History of Yoga

THE HISTORY OF YOGA – THE VEDIC PERIOD

The Vedas are said to be revealed knowledge, or Shruti (that which is heard), as opposed to Smriti (that which is remembered). The Vedas were said to have been revealed to sages or Rishis while in deep mediation. The Mahabharata states that the Vedas were created by Brahma.       

History of Yoga – Veda means knowledge and is derived from the Sanskrit root vid which means ‘to know’. It is said in the Vedic tradition that knowledge is not just intellectual, but also from experience. Thus a Guru would have had direct experience with the subject matter they wrote about.

History of Yoga
History of Yoga – Yoga Dharma

Originally the Vedas were spoken and passed on orally. So, it is said a Guru would gather a group of students and teach them what was perceived through meditation and trance. The students would then practice what they had heard (Shruti).  

The Guru, or teacher, would have had first-hand experience, and then passed his learnings onto his students, who heard it. Eventually the students would go on to teach, and so this is knowledge not by direct revelation, but as something remembered (Smriti).       

To recap Shruti is knowledge gained by first-hand experience and Smriti is knowledge, which is held by memory, which is passed on via stories. Later comes another method called Sutra, which means thread. It is said as a teacher passed on knowledge, students noted down some important aspects, which then needed a commentary to explain the full meaning to the average man.  

THE FOUR VEDAS

The four Vedas are: The Rigveda, The Yajurveda, The Samaveda and The Atharaveda. Each Veda is subdivided into four parts: The Samhitas (prayers & rituals) The Brahmanas (codes of ethics for householders) The Aranyakas (household duties completed) The Upanishads (texts on philosophy, meditation & spiritual knowledge).

Swami Satyananda Saraswati considers the Vedas to be the most ancient literature in man’s library. In an article he estimates they are over 45,000 years old. Further more he states:

 “Geographical references in many passages of the Vedas which differ completely with the geography existing today. The great astronomers have also studied some of the passages in the Vedas and found references to astrological conjunctions which occurred as far back as one hundred thousand years ago”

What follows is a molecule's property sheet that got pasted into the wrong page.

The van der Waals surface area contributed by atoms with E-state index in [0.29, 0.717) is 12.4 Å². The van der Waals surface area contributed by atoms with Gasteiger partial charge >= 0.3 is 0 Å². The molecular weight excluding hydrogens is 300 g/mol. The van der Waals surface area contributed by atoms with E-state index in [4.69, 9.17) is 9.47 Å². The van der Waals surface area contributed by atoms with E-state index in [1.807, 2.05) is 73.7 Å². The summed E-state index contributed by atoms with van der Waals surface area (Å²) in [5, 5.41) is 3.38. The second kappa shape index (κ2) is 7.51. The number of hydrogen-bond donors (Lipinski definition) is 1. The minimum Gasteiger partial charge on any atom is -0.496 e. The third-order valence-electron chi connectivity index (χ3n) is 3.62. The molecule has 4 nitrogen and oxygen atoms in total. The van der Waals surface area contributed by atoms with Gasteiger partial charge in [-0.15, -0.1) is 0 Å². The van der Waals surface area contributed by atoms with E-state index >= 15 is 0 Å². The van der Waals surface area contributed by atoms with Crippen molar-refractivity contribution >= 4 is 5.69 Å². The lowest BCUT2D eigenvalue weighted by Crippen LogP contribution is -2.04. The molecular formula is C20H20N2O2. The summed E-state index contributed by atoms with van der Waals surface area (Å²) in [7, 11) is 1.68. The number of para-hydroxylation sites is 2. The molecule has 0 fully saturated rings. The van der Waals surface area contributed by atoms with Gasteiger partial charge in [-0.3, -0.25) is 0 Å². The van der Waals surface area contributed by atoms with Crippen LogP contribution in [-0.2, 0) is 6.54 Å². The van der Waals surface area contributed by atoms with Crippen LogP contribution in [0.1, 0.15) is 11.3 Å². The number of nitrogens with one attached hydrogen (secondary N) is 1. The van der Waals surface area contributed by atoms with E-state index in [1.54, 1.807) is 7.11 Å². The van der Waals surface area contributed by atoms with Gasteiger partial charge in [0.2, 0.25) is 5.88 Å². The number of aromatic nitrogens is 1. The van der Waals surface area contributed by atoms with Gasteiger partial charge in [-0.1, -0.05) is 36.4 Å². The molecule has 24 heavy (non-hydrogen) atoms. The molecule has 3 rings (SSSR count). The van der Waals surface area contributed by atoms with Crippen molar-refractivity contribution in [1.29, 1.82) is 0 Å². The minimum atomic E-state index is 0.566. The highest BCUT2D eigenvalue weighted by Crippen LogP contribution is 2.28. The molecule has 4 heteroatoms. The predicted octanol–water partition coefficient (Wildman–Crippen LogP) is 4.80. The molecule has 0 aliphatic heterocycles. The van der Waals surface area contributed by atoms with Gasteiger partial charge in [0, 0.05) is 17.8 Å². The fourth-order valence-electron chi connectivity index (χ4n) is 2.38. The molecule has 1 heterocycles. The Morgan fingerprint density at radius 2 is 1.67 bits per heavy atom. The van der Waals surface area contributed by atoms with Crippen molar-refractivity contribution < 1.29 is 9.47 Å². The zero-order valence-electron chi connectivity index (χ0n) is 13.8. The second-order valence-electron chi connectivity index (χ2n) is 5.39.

It is assumed that the Vedic hymns were revealed over different locations and time periods during the History of Yoga.  

“Many of these hymns seem to have come down from the Arctic zone in the North Pole. Now, of course, this region is full of ice and snow, but once upon a time an advanced civilization of great culture and learning existed there”

Although most all the Vedas are full of references to the Himalayas and the Ganga and Yamuna rivers.

PRE CLASSICAL YOGA

Yoga is said to becoming more systemised during this period, with the beginnings of Buddhism, Jainism and the śramaṇa movement. Upanishads such as the Bhagavad Gita emerge furthering the concepts of Karma and Bhakti as a path for Moksha.

CLASSICAL YOGA

Classical Yoga is the time of Patanjalis Yoga Sutras, which systemises Yoga through its eight limbs. The Yoga Yajnavalkya also emerges from this period, which is set as a dialogue between Yajnavalkya and his consort Gargi. The Yoga Yajnavalkya discusses many of the concepts in Patanjalis Sutras, but goes further with more instruction, and discusses Kundalini.

THE HISTORY OF YOGA – MIDDLE AGES

Many sub traditions of Yoga emerged at this time including Hatha Yoga. Hatha Yoga includes the physical practices of Bandhas, Mudras and Shat Karmas to prepare the body and mind for the release of Kundalini.

THE HISTORY OF YOGA – MODERN YOGA

Swami Vivekananda brought Yoga to the West in the 1890’s but did not involve Asana. Yoga which focuses on Asana is said to have started with Krishnamacharya in the 1920’s to 1950’s. Students of Krishnamacharya included Iyengar and Pattabhi Jois. Pattabhi Jois created the Ashtanga Vinyasa system of Hatha Yoga.  

This is a very brief summery of the history of Yoga.

Martin Thompson.